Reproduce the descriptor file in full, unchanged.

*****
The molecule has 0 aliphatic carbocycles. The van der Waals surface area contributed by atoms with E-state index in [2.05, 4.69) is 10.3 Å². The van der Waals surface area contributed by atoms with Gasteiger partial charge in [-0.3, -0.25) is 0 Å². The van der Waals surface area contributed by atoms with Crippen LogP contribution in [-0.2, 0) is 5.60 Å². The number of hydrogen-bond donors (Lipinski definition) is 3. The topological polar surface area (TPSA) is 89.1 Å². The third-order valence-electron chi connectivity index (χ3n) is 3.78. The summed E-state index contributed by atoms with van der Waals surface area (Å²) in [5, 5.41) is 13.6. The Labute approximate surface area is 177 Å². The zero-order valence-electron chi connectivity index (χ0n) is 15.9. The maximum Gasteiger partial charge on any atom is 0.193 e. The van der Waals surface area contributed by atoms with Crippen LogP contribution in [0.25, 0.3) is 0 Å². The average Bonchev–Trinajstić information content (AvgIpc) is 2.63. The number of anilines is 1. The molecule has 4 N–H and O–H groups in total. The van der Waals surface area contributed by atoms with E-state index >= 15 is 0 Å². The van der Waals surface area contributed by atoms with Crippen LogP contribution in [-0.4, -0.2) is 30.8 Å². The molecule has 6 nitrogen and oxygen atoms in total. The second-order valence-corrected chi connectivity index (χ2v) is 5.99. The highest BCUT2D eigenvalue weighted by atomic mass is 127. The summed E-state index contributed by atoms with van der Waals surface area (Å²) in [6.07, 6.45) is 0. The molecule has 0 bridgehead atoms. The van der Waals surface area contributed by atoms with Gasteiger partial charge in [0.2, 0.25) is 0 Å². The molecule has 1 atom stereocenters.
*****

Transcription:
The molecule has 0 aliphatic carbocycles. The van der Waals surface area contributed by atoms with E-state index in [2.05, 4.69) is 10.3 Å². The van der Waals surface area contributed by atoms with Gasteiger partial charge in [-0.3, -0.25) is 0 Å². The van der Waals surface area contributed by atoms with Crippen LogP contribution in [-0.2, 0) is 5.60 Å². The number of hydrogen-bond donors (Lipinski definition) is 3. The topological polar surface area (TPSA) is 89.1 Å². The third-order valence-electron chi connectivity index (χ3n) is 3.78. The summed E-state index contributed by atoms with van der Waals surface area (Å²) in [5, 5.41) is 13.6. The Labute approximate surface area is 177 Å². The zero-order valence-electron chi connectivity index (χ0n) is 15.9. The maximum Gasteiger partial charge on any atom is 0.193 e. The van der Waals surface area contributed by atoms with Crippen LogP contribution in [0.25, 0.3) is 0 Å². The average Bonchev–Trinajstić information content (AvgIpc) is 2.63. The number of anilines is 1. The molecule has 4 N–H and O–H groups in total. The van der Waals surface area contributed by atoms with E-state index >= 15 is 0 Å². The van der Waals surface area contributed by atoms with Crippen LogP contribution in [-0.4, -0.2) is 30.8 Å². The molecule has 6 nitrogen and oxygen atoms in total. The second-order valence-corrected chi connectivity index (χ2v) is 5.99. The highest BCUT2D eigenvalue weighted by atomic mass is 127. The summed E-state index contributed by atoms with van der Waals surface area (Å²) in [6.07, 6.45) is 0. The molecule has 0 bridgehead atoms. The van der Waals surface area contributed by atoms with Gasteiger partial charge in [0.2, 0.25) is 0 Å². The molecule has 1 atom stereocenters.